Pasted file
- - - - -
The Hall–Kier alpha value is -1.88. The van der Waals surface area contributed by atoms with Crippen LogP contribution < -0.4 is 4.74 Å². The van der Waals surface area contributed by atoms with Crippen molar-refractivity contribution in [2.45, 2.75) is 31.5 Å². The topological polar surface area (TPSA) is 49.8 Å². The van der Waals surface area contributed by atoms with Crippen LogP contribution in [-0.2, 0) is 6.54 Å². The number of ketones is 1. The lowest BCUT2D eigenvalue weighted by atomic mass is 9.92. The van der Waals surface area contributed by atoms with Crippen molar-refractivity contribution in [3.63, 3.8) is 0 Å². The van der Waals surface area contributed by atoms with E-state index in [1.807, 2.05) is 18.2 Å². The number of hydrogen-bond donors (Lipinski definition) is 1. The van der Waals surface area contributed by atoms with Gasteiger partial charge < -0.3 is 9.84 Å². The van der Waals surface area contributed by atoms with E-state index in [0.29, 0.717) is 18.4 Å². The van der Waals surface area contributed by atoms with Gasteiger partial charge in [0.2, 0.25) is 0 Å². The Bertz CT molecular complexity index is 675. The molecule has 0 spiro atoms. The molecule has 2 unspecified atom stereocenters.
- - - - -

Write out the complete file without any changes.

The Hall–Kier alpha value is -1.88. The van der Waals surface area contributed by atoms with Crippen LogP contribution < -0.4 is 4.74 Å². The van der Waals surface area contributed by atoms with Crippen molar-refractivity contribution in [2.45, 2.75) is 31.5 Å². The topological polar surface area (TPSA) is 49.8 Å². The van der Waals surface area contributed by atoms with Crippen LogP contribution in [-0.2, 0) is 6.54 Å². The number of ketones is 1. The lowest BCUT2D eigenvalue weighted by atomic mass is 9.92. The van der Waals surface area contributed by atoms with Crippen molar-refractivity contribution in [3.63, 3.8) is 0 Å². The van der Waals surface area contributed by atoms with E-state index in [1.807, 2.05) is 18.2 Å². The number of hydrogen-bond donors (Lipinski definition) is 1. The van der Waals surface area contributed by atoms with Gasteiger partial charge < -0.3 is 9.84 Å². The van der Waals surface area contributed by atoms with E-state index in [0.29, 0.717) is 18.4 Å². The van der Waals surface area contributed by atoms with Gasteiger partial charge in [0.2, 0.25) is 0 Å². The Bertz CT molecular complexity index is 675. The molecule has 0 spiro atoms. The molecule has 2 unspecified atom stereocenters.